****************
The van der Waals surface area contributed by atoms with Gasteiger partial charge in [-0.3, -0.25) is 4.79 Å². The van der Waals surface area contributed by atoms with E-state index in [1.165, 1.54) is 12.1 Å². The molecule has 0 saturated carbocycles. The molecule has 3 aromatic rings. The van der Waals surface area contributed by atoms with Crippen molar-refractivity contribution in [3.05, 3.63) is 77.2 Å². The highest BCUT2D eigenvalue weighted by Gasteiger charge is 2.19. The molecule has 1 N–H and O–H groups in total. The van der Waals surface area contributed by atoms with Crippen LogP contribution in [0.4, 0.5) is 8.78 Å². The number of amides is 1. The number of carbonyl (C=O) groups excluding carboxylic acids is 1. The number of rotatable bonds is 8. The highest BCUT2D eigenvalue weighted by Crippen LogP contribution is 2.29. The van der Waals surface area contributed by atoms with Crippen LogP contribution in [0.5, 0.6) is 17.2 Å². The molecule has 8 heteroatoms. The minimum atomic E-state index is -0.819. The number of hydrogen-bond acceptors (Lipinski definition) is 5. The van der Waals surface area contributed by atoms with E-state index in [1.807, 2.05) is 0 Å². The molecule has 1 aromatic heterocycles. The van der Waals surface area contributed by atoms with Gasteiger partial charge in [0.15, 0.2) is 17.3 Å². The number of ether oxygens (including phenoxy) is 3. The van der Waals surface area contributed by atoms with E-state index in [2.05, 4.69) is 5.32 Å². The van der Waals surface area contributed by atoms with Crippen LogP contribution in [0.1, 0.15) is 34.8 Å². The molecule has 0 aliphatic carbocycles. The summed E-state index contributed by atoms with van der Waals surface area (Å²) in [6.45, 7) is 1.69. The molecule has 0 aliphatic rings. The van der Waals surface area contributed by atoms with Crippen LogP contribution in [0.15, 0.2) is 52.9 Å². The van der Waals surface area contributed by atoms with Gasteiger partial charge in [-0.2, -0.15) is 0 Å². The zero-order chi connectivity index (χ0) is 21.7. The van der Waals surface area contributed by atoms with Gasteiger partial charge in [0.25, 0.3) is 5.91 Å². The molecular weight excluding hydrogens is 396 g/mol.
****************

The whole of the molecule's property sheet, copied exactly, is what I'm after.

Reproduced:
The van der Waals surface area contributed by atoms with Gasteiger partial charge in [-0.3, -0.25) is 4.79 Å². The van der Waals surface area contributed by atoms with E-state index in [1.165, 1.54) is 12.1 Å². The molecule has 0 saturated carbocycles. The molecule has 3 aromatic rings. The van der Waals surface area contributed by atoms with Crippen molar-refractivity contribution in [3.05, 3.63) is 77.2 Å². The highest BCUT2D eigenvalue weighted by Gasteiger charge is 2.19. The molecule has 1 N–H and O–H groups in total. The van der Waals surface area contributed by atoms with Crippen LogP contribution in [0.4, 0.5) is 8.78 Å². The number of amides is 1. The number of carbonyl (C=O) groups excluding carboxylic acids is 1. The number of rotatable bonds is 8. The highest BCUT2D eigenvalue weighted by Crippen LogP contribution is 2.29. The van der Waals surface area contributed by atoms with Crippen LogP contribution in [0.5, 0.6) is 17.2 Å². The molecule has 8 heteroatoms. The minimum atomic E-state index is -0.819. The number of hydrogen-bond acceptors (Lipinski definition) is 5. The van der Waals surface area contributed by atoms with E-state index in [1.807, 2.05) is 0 Å². The molecule has 1 aromatic heterocycles. The van der Waals surface area contributed by atoms with Gasteiger partial charge in [0.15, 0.2) is 17.3 Å². The number of ether oxygens (including phenoxy) is 3. The van der Waals surface area contributed by atoms with E-state index in [2.05, 4.69) is 5.32 Å². The van der Waals surface area contributed by atoms with Crippen LogP contribution in [0.1, 0.15) is 34.8 Å². The molecule has 0 aliphatic carbocycles. The summed E-state index contributed by atoms with van der Waals surface area (Å²) in [6.45, 7) is 1.69. The molecule has 0 aliphatic rings. The van der Waals surface area contributed by atoms with Crippen LogP contribution in [0.15, 0.2) is 52.9 Å². The van der Waals surface area contributed by atoms with Gasteiger partial charge in [-0.2, -0.15) is 0 Å². The zero-order chi connectivity index (χ0) is 21.7. The van der Waals surface area contributed by atoms with Gasteiger partial charge in [0.25, 0.3) is 5.91 Å². The molecular weight excluding hydrogens is 396 g/mol.